By Duncan N. Smith
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T h e characteristics a n d organisation of the kind of record system that is needed is discussed in some detail by Crichton a n d Hardie (op. , p p . 20-29) a n d it is not part of this study to make proposals in this field. But in addition to the questions of national planning that have been discussed, it is equally vital for those responsible for training and personnel at Group and hospital levels to have accurate and regular sources of information to enable them to diagnose training needs and to test, by reference to such indices as turnover, absence, output and the results of educational 34 A Forgotten Sector courses whether their staff policies are meeting with success.
From hotels a n d elsewhere. This cross-fertilization is no doubt valuable, b u t it poses the problem, common to all outside courses on supervision, of the best method of applying principles in the hospital setting. If, as is hoped, the n u m b e r of hospital students increases, m u c h might be gained by gathering them together with their catering officers on a regional basis, to discuss the results a n d applications of the course. Attendance at regional mixed supervisory courses is also, n o doubt, desirable, and it is valuable for selected senior cooks to attend the courses on hygiene which are r u n at m a n y colleges under the auspices of the Royal Society of Health.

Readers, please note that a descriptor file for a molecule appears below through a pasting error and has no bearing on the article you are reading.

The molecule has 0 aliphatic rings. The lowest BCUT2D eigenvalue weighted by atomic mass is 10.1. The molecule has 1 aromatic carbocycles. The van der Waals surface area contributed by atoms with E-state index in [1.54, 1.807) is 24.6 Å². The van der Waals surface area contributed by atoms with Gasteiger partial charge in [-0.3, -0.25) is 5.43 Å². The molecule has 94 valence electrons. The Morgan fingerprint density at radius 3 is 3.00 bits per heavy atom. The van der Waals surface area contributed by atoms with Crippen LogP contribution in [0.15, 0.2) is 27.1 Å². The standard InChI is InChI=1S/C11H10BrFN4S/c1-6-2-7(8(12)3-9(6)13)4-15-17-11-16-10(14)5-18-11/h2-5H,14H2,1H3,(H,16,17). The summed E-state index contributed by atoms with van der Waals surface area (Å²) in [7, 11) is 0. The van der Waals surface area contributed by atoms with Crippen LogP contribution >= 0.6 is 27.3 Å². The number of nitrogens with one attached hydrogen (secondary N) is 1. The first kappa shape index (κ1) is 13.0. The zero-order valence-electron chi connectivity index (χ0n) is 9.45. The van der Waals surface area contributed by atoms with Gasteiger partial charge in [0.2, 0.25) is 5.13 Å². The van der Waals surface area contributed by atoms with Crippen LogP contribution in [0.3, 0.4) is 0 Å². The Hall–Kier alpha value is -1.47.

I n the m e m o r a n d u m on statistical information prepared by the Ministry of L a b o u r M a n p o w e r Research U n i t it is recommended that training boards should find out how m a n y juveniles are employed in each of the age groups from 16 to 2 1 . , is necessary in order to promote a training plan. It is also pointed out that the effects of training on the pattern and quality of the labour force will not come quickly. Hence "assessment of training requirements will depend to a great extent on forecasts of m e d i u m and longterm demand".